Close
040_BC0190_comp_v10650.1078_R2 (1).jpg

Dead Men Tell No Tales DP on how They Made the Splashiest Pirates Film of All Time

Ever since Jack Sparrow (Johnny Depp) first set sail in Curse of the Black Pearl, nothing says summer like a rum soaked Caribbean cruise with a swashbuckling gang of rogue miscreants. Friday will mark the fifth time that Disney has ushered in blockbuster season with a Pirates of the Caribbean adventure. Dead Men Tell No Tales introduces the undead Captain Salazar (Javier Bardem) who has a vendetta against Jack. Familiar faces including Captain Barbosa (Geoffrey Rush) and Will Turner (Orlando Bloom) will also be back for the battle.

Each time we pay a visit to everyone’s favorite thieves on the high seas, the ships get bigger and the battles get more explosive. Cinematographer Paul Cameron was tasked with capturing more than a dozen massive ships for Pirates of the Caribbean: Dead Men Tell No Tales. The name of the game with franchises is to outdo the scale of the previous installment and it required some creativity to yet again up the ante. “There’s a lot of pressure joining a franchise that is predominantly done by the same group of people,” Cameron admitted. “Expectations are high. It was an interesting challenge all across the board, a great one. Hopefully we made the epic pirate franchise that you’re hoping for.”

Geoffrey Rush (Barbossa) and Johnny Depp (Captain Jack Sparrow.) Photo Credit: Peter Mountain 

The first script that Cameron read for the film involved a modest five to six main ships until a rewrite more than doubled the fleet. The major increase in scale made filming at sea a highly time consuming endeavor that would be difficult to fit into the hundred day schedule. Cameron had to find a way to shoot the ships on shore. “We decided on the methodology of building larger green and blue screens, increase the arena itself, actually, to put the ships in,” Cameron explained. “It sounds okay until you start figuring it out and have to come up with surveys and land and light and room down there. They’re pretty massive. They’re two arenas that are roughly 200 feet across and 600 linear feet around with blue screen walls on top.”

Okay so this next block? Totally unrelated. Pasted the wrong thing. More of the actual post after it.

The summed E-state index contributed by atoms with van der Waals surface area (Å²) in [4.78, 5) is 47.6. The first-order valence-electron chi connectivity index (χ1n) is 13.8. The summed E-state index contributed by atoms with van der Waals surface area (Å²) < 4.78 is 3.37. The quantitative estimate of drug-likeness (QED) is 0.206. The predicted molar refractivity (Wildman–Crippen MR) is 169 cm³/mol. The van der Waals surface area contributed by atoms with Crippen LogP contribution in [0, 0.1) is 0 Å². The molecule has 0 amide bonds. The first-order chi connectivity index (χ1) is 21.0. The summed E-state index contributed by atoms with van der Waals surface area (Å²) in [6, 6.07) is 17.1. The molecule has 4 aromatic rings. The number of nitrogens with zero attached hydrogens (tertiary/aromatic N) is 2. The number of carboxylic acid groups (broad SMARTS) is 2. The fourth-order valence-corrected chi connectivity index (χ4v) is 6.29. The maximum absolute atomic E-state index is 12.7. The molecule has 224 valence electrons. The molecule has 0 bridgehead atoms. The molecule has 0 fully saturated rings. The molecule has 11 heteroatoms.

The Pirates franchise is famous for pushing the boundaries of CG that create incredible effects, but a big portion of the Dead Men Tell No Tales sets were actually constructed. “It starts off with how much of a ship do you really need to build?” Cameron said. “We determined the ships were 160 feet long. There was a particular ship they wanted to build 120 feet of it. Let’s get the biggest on-screen real estate that we can. Very little of the front and back of the ships are CG, it’s almost more practical.”

A massive ship on set of Dead Men Tell No Tales. Photo Credit: Martin Schaer

The arenas Cameron designed proved to be an imaginative solution, but there was no instruction book for filming the epic water scenes on land. Once the stages were built, the task of navigating new challenges began. “Because they were so high I had to have a system to let the light in earlier in the day and let the light in for as long as I could on the other side at the end of the day,” Cameron explained. “We ended up building two of those arenas so that we could be shooting on one of those ships and redressing ships and rebuilding for the other ships, so we could go back and forth.”

Dead Men Tell No Tales promises to be a visual treat that exceeds all of its predecessors thanks to the latest technology. Cameron’s ambitious approach to telling the story involved pioneering drone usage at sea. The result is immersive new views of the action on board. “Instead of just going by the ship we could go through sails or over the deck and go through sails or get right over to the canons and fly over the canons in a fight sequence,” Cameron teased. “Traditionally we would do an aerial shot that might meld into a crane shot, but here we able to do aerial drone shots that would go right into action shots. It was a new approach for the Pirates films.”